Whenever a holiday approaches, I feel my luck in living close to so many members of my family. My gratitude is mixed with some sadness, because of course not everyone I love lives so near. My grandmother, my aunt and uncles, many cousins, my brother, his wife and their newborn baby — they all live in Israel. I also have family scattered around the United States. But my parents and my sister and her family live here, and their presence is a constant source of joy in my life.

Hanukkah is one of my favorite holidays. It lasts eight whole days and is full of lights, fabulous fatty foods, and songs. What could be better? I love to watch my sister’s three kids and my two, their faces lit with a childhood’s wonderment and awe, as all of us sing the holiday songs together, bursting into laughter as we mess up, yet again, the canon “Mi yemalel gvurot yisrael,” or as someone forgets the right words to “Maoz tzur,” or as somebody burst into “Sevivon sov sov sov” just as all the rest begin with “Hanukiyya sheli.”

This Hanukkah my parents are in Israel, visiting my brother and my grandmother (who is turning 95!). For the first four days of the holidays my kids were with their dad. Dar and I lit the first candle together on the menorah that my grandfather had built and which my grandmother had used for many years in her home preschool. I taught Dar how to sing the blessings and started him on the complicated “Maoz Tzur.” I didn’t make latkes or the holiday doughnuts, but we watched the candles flickering and took pictures, and I sang the songs.

The second and fourth nights we celebrated with my sister’s family. My sister’s husband has a great voice and his mother was a school teacher, and the three of us sang all the songs, with some help from my sister (who I think was born with a unique sense of hearing that not everyone can appreciate), her kids and her husband’s father. We had latkes and sufganiyot and felt that it was really a holiday.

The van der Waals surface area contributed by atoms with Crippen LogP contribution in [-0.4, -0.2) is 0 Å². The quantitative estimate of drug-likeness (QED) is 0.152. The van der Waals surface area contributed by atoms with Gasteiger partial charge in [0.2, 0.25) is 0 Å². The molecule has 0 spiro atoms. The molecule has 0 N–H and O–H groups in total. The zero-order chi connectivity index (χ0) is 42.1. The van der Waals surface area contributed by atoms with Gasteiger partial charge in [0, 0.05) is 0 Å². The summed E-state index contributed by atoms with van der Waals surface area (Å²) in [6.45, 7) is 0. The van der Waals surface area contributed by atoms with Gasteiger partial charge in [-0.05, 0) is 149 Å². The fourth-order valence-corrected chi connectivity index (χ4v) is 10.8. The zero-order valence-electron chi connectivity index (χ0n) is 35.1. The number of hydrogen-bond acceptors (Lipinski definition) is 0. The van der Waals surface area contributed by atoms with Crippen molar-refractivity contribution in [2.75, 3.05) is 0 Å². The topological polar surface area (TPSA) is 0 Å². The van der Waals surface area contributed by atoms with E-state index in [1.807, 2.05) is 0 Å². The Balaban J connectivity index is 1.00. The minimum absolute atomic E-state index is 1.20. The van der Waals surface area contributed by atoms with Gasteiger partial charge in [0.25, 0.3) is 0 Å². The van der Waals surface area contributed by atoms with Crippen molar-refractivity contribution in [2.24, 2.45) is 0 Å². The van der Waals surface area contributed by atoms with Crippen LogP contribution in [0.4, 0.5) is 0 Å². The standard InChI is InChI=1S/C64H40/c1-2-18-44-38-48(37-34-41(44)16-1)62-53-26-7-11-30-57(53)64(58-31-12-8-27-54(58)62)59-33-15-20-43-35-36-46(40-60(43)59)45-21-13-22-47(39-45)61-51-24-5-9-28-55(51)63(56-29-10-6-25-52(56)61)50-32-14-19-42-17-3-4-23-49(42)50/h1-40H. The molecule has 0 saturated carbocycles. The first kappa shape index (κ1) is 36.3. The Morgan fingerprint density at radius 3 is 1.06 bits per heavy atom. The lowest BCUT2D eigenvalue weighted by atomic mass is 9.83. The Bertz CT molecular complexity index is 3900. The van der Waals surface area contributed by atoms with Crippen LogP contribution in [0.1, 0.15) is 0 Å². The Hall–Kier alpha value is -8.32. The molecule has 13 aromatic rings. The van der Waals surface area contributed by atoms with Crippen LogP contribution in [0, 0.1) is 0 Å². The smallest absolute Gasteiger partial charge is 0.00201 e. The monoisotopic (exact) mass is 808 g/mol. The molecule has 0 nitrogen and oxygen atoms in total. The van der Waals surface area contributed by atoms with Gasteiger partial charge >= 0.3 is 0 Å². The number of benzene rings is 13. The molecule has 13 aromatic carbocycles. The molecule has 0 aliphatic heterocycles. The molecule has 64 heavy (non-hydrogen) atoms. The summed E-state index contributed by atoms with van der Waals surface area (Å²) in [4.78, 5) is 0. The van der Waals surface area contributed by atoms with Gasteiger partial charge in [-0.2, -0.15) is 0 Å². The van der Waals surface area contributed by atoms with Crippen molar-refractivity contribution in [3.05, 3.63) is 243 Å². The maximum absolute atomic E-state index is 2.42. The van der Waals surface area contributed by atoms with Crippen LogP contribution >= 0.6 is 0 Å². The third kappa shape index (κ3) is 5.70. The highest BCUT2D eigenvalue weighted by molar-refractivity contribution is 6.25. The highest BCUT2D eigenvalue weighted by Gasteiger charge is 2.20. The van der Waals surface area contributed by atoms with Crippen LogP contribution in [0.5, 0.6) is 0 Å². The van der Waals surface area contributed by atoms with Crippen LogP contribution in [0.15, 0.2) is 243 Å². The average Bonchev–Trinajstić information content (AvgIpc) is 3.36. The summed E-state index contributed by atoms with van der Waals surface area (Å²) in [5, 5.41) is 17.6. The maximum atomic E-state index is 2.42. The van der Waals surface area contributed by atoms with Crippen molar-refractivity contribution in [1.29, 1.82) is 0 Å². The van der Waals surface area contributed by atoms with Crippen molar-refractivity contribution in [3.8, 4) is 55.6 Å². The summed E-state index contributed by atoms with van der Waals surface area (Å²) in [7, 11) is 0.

Tonight Uri and Eden will be with us as well, and then we’ll take our Hanukiyot with us and fly to Roatan Island in Honduras to continue the celebration there. I feel a little sad that our travel plans prevent us from fully celebrating the holiday as my perfect vision would have liked. But I am bringing the menorahs and enough candles with us, and a CD with all the songs to keep us in voice, and we’re going to have a great time.

I am not sure if our hotel on Roatan will have wifi, or if I will have time to blog in the busy schedule of having fun. I wish you all a happy Hanukkah and a happy new year, and I’ll see you again in 2012. Have a wonderful, fabulous, fantastic, great time!

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Sigal Tzoore (650) 815-5109